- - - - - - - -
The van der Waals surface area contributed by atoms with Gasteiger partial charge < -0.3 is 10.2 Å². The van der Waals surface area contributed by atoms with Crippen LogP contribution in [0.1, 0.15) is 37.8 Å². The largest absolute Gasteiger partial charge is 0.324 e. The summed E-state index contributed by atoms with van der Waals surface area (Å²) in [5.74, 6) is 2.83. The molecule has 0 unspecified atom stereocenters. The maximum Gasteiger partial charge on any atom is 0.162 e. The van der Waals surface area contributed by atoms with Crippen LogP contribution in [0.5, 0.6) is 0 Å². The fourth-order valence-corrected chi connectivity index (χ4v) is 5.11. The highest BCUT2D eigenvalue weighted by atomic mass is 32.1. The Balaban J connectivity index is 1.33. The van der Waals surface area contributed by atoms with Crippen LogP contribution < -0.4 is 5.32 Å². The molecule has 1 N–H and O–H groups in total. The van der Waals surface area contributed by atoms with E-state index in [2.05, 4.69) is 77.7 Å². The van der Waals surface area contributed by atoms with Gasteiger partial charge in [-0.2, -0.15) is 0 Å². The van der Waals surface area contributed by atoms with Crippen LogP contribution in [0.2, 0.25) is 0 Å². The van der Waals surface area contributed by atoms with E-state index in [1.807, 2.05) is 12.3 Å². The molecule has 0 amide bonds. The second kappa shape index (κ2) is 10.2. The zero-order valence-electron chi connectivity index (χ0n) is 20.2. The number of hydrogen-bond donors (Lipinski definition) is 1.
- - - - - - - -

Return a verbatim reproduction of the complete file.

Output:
The van der Waals surface area contributed by atoms with Gasteiger partial charge < -0.3 is 10.2 Å². The van der Waals surface area contributed by atoms with Crippen LogP contribution in [0.1, 0.15) is 37.8 Å². The largest absolute Gasteiger partial charge is 0.324 e. The summed E-state index contributed by atoms with van der Waals surface area (Å²) in [5.74, 6) is 2.83. The molecule has 0 unspecified atom stereocenters. The maximum Gasteiger partial charge on any atom is 0.162 e. The van der Waals surface area contributed by atoms with Crippen LogP contribution in [0.5, 0.6) is 0 Å². The fourth-order valence-corrected chi connectivity index (χ4v) is 5.11. The highest BCUT2D eigenvalue weighted by atomic mass is 32.1. The Balaban J connectivity index is 1.33. The van der Waals surface area contributed by atoms with Crippen LogP contribution < -0.4 is 5.32 Å². The molecule has 1 N–H and O–H groups in total. The van der Waals surface area contributed by atoms with E-state index in [2.05, 4.69) is 77.7 Å². The van der Waals surface area contributed by atoms with Gasteiger partial charge in [-0.2, -0.15) is 0 Å². The van der Waals surface area contributed by atoms with Crippen LogP contribution in [0.2, 0.25) is 0 Å². The van der Waals surface area contributed by atoms with E-state index in [1.807, 2.05) is 12.3 Å². The molecule has 0 amide bonds. The second kappa shape index (κ2) is 10.2. The zero-order valence-electron chi connectivity index (χ0n) is 20.2. The number of hydrogen-bond donors (Lipinski definition) is 1.